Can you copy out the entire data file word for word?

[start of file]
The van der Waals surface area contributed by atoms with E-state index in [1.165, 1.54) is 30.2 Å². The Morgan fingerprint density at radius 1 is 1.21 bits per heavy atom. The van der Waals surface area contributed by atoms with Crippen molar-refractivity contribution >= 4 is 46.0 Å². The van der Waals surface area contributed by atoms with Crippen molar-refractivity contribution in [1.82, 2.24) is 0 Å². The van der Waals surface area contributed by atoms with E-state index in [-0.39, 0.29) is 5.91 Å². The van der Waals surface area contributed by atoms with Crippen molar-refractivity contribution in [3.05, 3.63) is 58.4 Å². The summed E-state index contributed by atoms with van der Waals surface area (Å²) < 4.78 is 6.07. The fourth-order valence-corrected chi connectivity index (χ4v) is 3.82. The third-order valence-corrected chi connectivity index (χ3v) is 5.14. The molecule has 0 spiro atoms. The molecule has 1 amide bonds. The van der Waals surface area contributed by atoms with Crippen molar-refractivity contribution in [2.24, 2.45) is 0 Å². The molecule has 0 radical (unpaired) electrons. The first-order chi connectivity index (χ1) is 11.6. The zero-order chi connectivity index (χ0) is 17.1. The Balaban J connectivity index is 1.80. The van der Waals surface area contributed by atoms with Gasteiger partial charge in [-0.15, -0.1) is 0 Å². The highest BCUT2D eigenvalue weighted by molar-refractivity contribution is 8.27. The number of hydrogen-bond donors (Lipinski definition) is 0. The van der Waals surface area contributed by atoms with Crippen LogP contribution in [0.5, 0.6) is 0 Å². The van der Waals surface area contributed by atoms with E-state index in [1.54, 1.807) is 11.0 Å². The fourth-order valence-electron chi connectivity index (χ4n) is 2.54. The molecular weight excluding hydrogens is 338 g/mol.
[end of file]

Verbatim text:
The van der Waals surface area contributed by atoms with E-state index in [1.165, 1.54) is 30.2 Å². The Morgan fingerprint density at radius 1 is 1.21 bits per heavy atom. The van der Waals surface area contributed by atoms with Crippen molar-refractivity contribution >= 4 is 46.0 Å². The van der Waals surface area contributed by atoms with Crippen molar-refractivity contribution in [1.82, 2.24) is 0 Å². The van der Waals surface area contributed by atoms with E-state index in [-0.39, 0.29) is 5.91 Å². The van der Waals surface area contributed by atoms with Crippen molar-refractivity contribution in [3.05, 3.63) is 58.4 Å². The summed E-state index contributed by atoms with van der Waals surface area (Å²) < 4.78 is 6.07. The fourth-order valence-corrected chi connectivity index (χ4v) is 3.82. The third-order valence-corrected chi connectivity index (χ3v) is 5.14. The molecule has 0 spiro atoms. The molecule has 1 amide bonds. The van der Waals surface area contributed by atoms with Crippen molar-refractivity contribution in [2.24, 2.45) is 0 Å². The molecule has 0 radical (unpaired) electrons. The first-order chi connectivity index (χ1) is 11.6. The zero-order chi connectivity index (χ0) is 17.1. The Balaban J connectivity index is 1.80. The van der Waals surface area contributed by atoms with Gasteiger partial charge in [-0.15, -0.1) is 0 Å². The highest BCUT2D eigenvalue weighted by molar-refractivity contribution is 8.27. The number of hydrogen-bond donors (Lipinski definition) is 0. The van der Waals surface area contributed by atoms with Crippen LogP contribution in [0.5, 0.6) is 0 Å². The van der Waals surface area contributed by atoms with E-state index in [1.54, 1.807) is 11.0 Å². The fourth-order valence-electron chi connectivity index (χ4n) is 2.54. The molecular weight excluding hydrogens is 338 g/mol.